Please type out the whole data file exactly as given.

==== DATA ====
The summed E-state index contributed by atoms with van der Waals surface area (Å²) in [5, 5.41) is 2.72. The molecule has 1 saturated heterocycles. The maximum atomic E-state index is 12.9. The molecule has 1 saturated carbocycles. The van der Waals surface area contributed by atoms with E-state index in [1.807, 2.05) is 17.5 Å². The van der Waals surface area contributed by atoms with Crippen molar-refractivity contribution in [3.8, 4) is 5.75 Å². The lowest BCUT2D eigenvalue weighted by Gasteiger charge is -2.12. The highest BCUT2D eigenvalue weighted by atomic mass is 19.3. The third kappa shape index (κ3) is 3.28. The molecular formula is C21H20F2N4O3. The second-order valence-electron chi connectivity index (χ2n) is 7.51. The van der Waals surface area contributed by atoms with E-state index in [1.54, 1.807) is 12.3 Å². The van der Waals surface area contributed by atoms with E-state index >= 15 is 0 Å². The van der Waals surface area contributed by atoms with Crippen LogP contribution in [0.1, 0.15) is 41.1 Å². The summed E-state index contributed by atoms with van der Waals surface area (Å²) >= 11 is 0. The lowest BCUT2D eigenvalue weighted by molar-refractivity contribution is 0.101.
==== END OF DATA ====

The summed E-state index contributed by atoms with van der Waals surface area (Å²) in [5, 5.41) is 2.72. The molecule has 1 saturated heterocycles. The maximum atomic E-state index is 12.9. The molecule has 1 saturated carbocycles. The van der Waals surface area contributed by atoms with E-state index in [1.807, 2.05) is 17.5 Å². The van der Waals surface area contributed by atoms with Crippen molar-refractivity contribution in [3.8, 4) is 5.75 Å². The lowest BCUT2D eigenvalue weighted by Gasteiger charge is -2.12. The highest BCUT2D eigenvalue weighted by atomic mass is 19.3. The third kappa shape index (κ3) is 3.28. The molecular formula is C21H20F2N4O3. The second-order valence-electron chi connectivity index (χ2n) is 7.51. The van der Waals surface area contributed by atoms with E-state index in [1.54, 1.807) is 12.3 Å². The van der Waals surface area contributed by atoms with E-state index >= 15 is 0 Å². The van der Waals surface area contributed by atoms with Crippen LogP contribution in [0.1, 0.15) is 41.1 Å². The summed E-state index contributed by atoms with van der Waals surface area (Å²) >= 11 is 0. The lowest BCUT2D eigenvalue weighted by molar-refractivity contribution is 0.101.